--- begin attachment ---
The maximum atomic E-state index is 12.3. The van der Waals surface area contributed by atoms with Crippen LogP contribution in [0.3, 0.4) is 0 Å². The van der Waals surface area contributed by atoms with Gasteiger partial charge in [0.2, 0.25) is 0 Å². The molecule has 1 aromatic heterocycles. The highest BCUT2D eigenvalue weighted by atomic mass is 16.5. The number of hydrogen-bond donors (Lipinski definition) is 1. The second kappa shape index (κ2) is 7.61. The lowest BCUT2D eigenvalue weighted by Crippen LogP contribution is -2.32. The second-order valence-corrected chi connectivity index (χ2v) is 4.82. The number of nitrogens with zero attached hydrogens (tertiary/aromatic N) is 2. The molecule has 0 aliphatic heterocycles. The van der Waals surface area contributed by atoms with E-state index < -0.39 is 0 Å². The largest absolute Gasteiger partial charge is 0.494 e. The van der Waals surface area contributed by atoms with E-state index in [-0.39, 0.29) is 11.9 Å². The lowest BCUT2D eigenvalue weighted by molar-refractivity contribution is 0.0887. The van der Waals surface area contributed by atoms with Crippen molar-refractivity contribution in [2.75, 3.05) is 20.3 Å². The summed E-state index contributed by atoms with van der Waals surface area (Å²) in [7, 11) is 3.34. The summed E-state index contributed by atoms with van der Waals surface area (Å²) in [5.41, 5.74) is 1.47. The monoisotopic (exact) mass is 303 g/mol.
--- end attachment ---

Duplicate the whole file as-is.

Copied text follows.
The maximum atomic E-state index is 12.3. The van der Waals surface area contributed by atoms with Crippen LogP contribution in [0.3, 0.4) is 0 Å². The van der Waals surface area contributed by atoms with Gasteiger partial charge in [0.2, 0.25) is 0 Å². The molecule has 1 aromatic heterocycles. The highest BCUT2D eigenvalue weighted by atomic mass is 16.5. The number of hydrogen-bond donors (Lipinski definition) is 1. The second kappa shape index (κ2) is 7.61. The lowest BCUT2D eigenvalue weighted by Crippen LogP contribution is -2.32. The second-order valence-corrected chi connectivity index (χ2v) is 4.82. The number of nitrogens with zero attached hydrogens (tertiary/aromatic N) is 2. The molecule has 0 aliphatic heterocycles. The van der Waals surface area contributed by atoms with E-state index < -0.39 is 0 Å². The largest absolute Gasteiger partial charge is 0.494 e. The van der Waals surface area contributed by atoms with E-state index in [-0.39, 0.29) is 11.9 Å². The lowest BCUT2D eigenvalue weighted by molar-refractivity contribution is 0.0887. The van der Waals surface area contributed by atoms with Crippen molar-refractivity contribution in [2.75, 3.05) is 20.3 Å². The summed E-state index contributed by atoms with van der Waals surface area (Å²) in [7, 11) is 3.34. The summed E-state index contributed by atoms with van der Waals surface area (Å²) in [5.41, 5.74) is 1.47. The monoisotopic (exact) mass is 303 g/mol.